DHAKA, March 3 (Reuters) - The U.S. Federal Bureau of Investigation (FBI) will help investigate the case of an American blogger hacked to death in Dhaka last week, a senior police official said on Tuesday.
Avijit Roy, an engineer of Bangladeshi origin, was killed by machete-wielding assailants on Thursday while returning from a book fair. His wife and fellow blogger Rafida Ahmed, who lost a finger and suffered head injuries, remains in hospital.
U.S. State Department spokeswoman Jen Psaki called it "a shocking act of violence ... horrific in its brutality and cowardice" last Friday and offered U.S. help for the probe.
"An FBI team might come to Dhaka this week to assist in our investigations of the killing of writer and blogger Avijit Roy," said Dhaka Metropolitan Police spokesman Monirul Islam.
Bangladesh's anti-terrorism unit said it had arrested the main suspect in the case, Farabi Shafiur Rahman, in Dhaka on Monday. Rahman has been jailed in the past for his ties to the extremist Hizbut Tahrir Islamist group.
The Rapid Action Battalion (RAB) spokesman said Rahman had confessed to threatening to kill Roy. He was placed on a 10-day remand on Tuesday.
The U.S.-based Center for Inquiry (CFI) said Roy had written an article for the next issue of its magazine in which he described getting threats from Rahman on social media after the publication of his book Biswasher Virus ("The Virus of Faith").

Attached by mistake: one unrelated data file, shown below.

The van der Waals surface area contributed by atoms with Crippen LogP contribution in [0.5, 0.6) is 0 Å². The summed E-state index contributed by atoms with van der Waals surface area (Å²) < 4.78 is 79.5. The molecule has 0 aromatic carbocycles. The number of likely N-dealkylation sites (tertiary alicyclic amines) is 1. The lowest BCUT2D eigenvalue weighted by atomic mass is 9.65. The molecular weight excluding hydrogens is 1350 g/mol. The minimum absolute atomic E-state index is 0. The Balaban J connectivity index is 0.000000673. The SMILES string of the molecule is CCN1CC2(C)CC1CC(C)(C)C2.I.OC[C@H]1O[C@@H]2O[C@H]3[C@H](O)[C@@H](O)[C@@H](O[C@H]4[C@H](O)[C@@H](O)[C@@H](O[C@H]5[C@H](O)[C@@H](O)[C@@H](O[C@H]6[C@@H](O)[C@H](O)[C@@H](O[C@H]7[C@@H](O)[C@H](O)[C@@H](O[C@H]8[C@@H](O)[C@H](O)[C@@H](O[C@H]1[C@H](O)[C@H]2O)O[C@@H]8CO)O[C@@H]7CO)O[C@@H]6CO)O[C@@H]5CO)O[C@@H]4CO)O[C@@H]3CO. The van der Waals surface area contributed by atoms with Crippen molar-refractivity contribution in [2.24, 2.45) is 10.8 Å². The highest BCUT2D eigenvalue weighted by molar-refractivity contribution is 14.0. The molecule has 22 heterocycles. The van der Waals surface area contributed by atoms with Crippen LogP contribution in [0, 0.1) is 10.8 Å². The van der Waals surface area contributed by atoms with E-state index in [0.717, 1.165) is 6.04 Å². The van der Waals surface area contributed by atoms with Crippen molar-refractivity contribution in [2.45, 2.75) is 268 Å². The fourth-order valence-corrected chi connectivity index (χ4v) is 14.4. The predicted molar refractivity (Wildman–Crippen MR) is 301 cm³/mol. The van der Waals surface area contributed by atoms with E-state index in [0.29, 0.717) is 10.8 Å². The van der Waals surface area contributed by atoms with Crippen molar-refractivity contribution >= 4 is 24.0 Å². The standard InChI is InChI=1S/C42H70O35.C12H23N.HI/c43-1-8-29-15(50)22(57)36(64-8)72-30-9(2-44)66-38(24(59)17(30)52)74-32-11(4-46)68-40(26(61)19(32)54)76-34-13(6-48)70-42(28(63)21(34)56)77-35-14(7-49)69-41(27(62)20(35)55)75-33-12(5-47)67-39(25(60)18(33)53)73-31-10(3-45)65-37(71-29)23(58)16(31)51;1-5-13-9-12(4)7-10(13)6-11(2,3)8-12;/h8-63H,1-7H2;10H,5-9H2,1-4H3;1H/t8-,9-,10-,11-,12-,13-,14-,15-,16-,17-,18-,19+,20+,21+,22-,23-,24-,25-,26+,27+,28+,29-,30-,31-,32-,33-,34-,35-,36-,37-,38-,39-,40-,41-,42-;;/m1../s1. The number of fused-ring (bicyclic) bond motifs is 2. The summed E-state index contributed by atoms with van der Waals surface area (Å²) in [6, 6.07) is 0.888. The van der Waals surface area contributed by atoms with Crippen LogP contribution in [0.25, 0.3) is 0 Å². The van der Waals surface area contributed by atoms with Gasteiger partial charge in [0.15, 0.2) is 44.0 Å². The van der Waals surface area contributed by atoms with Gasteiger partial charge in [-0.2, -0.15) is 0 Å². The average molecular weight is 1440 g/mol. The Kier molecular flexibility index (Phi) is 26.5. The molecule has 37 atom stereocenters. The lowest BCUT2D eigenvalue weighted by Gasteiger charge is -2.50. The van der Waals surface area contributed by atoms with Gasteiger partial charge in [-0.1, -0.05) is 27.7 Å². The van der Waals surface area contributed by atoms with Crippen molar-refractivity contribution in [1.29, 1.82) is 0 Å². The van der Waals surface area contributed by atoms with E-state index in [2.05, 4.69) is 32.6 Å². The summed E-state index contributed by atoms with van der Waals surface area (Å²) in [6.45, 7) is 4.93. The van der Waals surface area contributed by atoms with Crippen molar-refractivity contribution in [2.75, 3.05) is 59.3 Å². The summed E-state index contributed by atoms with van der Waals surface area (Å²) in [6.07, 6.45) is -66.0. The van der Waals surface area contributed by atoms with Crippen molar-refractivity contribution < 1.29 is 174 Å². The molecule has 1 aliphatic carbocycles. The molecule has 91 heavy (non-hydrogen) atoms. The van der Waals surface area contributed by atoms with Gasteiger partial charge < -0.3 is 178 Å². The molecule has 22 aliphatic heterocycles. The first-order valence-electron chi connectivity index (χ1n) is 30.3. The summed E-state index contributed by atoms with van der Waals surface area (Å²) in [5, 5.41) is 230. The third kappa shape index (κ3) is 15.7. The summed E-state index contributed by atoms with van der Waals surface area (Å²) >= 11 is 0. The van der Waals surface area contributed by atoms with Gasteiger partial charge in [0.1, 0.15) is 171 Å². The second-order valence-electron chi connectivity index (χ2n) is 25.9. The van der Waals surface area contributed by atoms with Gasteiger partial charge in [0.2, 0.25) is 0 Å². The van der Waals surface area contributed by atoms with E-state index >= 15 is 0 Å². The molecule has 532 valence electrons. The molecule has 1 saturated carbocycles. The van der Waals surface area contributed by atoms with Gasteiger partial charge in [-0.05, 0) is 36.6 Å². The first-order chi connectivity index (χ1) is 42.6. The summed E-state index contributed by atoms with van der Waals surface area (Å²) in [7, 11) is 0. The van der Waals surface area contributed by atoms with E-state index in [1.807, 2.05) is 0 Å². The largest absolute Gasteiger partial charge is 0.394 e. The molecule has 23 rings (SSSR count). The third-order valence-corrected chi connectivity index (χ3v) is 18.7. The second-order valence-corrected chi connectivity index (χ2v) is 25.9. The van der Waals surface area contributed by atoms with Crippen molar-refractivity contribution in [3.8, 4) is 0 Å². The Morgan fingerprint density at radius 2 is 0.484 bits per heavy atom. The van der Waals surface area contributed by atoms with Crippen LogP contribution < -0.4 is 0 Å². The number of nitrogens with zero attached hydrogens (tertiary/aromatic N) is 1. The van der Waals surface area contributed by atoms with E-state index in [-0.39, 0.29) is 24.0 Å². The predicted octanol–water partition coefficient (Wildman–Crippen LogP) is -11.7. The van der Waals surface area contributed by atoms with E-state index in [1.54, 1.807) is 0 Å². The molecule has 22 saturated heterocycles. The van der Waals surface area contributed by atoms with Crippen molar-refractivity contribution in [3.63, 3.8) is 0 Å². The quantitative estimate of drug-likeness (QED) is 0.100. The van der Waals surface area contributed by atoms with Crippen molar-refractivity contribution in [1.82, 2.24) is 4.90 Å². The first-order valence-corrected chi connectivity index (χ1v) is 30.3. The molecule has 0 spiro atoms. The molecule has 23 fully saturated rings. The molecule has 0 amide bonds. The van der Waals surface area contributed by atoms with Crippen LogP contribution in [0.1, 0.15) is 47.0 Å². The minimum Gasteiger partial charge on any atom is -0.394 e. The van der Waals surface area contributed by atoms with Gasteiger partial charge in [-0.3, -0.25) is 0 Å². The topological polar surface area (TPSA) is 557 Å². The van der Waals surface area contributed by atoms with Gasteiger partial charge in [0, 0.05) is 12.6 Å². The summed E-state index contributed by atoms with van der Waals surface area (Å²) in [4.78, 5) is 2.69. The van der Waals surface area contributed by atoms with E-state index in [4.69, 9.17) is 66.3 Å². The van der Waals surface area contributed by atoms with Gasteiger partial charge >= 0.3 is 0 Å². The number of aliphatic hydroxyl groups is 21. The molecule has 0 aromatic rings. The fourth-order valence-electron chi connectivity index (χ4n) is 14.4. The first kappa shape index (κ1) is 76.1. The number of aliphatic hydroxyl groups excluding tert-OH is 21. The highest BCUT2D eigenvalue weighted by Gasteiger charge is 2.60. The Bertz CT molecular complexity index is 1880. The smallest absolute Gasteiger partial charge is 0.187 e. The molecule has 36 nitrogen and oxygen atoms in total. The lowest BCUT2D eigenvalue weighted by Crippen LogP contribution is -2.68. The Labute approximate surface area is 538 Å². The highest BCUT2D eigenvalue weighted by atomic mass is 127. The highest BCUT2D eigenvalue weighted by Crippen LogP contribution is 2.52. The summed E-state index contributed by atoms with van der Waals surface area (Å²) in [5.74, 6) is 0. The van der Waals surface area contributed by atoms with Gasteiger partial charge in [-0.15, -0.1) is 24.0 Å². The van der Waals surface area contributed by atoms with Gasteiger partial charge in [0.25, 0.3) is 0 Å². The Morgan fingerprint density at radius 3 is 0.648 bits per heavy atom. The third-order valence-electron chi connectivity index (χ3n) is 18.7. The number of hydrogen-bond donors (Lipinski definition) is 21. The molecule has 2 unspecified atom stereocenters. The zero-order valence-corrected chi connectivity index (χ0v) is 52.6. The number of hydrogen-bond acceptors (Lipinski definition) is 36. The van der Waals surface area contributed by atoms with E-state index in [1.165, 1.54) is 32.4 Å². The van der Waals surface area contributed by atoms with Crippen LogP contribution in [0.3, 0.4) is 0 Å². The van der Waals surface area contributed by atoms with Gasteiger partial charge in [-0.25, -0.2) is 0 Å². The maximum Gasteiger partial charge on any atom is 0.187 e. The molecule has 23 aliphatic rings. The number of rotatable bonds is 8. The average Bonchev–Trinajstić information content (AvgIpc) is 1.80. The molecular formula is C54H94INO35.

Avijit's killing follows a string of similar attacks in recent years in Bangladesh. In 2013, Muslim militants targeted several secular bloggers who had demanded capital punishment for Islamist leaders convicted of war crimes during Bangladesh's 1971 war for independence.
Blogger Ahmed Rajib Haider was killed that year near his home in Dhaka after he led one such protest.
In 2004, secular writer and Dhaka University professor Humayun Azad was attacked while returning home from a Dhaka book fair and later died in Germany while undergoing treatment.
Media group Reporters Without Borders rated Bangladesh 146th among 180 countries in a ranking of press freedom last year.
(Reporting by Serajul Quadir; Editing by Tom Heneghan)
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